Capital Stage is launching its new season

Capital Stage has big things in store for their audiences this year. Big things.

Capital Stage has big things in store for their audiences this year. Big things.

Photo courtesy of Capital Stage

For information and tickets, check out or call (916) 995-5464. Capital Stage is located at 2215 J Street in Sacramento.

Capital Stage just launched its new 2018-19 season. The season is titled “#SearchingForAmerica,” and features recent plays focusing on contemporary issues by “American and hyphenated-American playwrights,” according to producing director Michael Stevenson. Stevenson describes the plays he’s picked for the coming season (all Sacramento premieres) as “a theatrical road trip in search of who we are and where we are going.” It aims to explore the questions, “Do we still share the same culture? Is there common ground we can find?”

Here’s a quick overview of what’s on offer:

August 29-September 30. The Wolves by Sarah DeLappe. This dramatic comedy (a 2017 Pulitzer Prize finalist) depicts a girls indoor soccer team discussing everything under the skylights as they warm up before their game each week.

October 17-November 17. Sweat by Lynn Nottage. Set in a Rust Belt town, a diverse group of factory workers shares drinks, secrets and laughs. But layoffs, picket lines and impending poverty begin to divide the group, leading to tense conversations. This script won Nottage her second Pulitzer Prize in 2017.

November 28-December 30. Miss Bennet: Christmas at Pemberly by Lauren Gunderson and Margot Melcon. A revival of Cap Stage’s popular holiday show from last season. The story features characters from Jane Austen’s Pride and Prejudice, in a sort-of sequel to that famous English novel from the early 1800s.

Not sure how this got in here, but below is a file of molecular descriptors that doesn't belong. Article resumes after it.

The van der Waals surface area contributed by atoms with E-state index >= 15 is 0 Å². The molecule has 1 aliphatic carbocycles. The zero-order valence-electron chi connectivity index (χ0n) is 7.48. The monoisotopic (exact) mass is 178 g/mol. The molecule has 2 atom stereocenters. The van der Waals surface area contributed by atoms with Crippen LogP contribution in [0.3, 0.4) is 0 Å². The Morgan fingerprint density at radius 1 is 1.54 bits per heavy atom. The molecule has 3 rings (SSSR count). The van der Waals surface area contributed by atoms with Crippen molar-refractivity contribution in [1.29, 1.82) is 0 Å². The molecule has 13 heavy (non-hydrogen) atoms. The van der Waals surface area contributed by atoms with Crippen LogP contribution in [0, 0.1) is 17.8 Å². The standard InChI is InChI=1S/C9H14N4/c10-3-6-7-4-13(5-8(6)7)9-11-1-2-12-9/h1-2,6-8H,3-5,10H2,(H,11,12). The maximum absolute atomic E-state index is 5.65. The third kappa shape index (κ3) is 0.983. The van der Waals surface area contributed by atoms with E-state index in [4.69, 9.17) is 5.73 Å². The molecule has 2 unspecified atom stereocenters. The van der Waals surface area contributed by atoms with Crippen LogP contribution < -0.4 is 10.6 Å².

January 23-February 24. Slowgirl by Greg Pierce. A quiet, two-character drama about a reclusive former lawyer living in the Costa Rican jungle who gets an unexpected visit from a 17-year-old niece he barely knows. They find they’re both getting over upsetting episodes in their lives.

March 13-April 14. Vietgone by Qui Nguyen. A raucous, sometimes racy comedy set in 1975, featuring recently arrived refugees who survived the fall of Saigon, adjusting (with some difficulty) to life in America. The plot follows them through scenes in an Arkansas refugee center and an unlikely road trip on a motorcycle. It’s based loosely on the lives of the playwright’s parents.

May 1-June 2. The Other Place, by Sharr White. A successful neurologist in her 50s confronts dilemmas including aging, a cheating husband seeking divorce and the onset of an illness whose nature eludes her grasp … all seen through the central character’s eyes. This drama with a bit of scientific subtext enjoyed a successful Broadway run.

June 19-July 21. The Roommate by Jen Silverman. A comedy with a dark edge, this play explores the lives of two middle-aged women—they meet after a divorce, and the former wife finds she needs a roommate. Surprises send the story in unexpected directions, as the play explores how midlife attempts to reroute one’s life can go awry.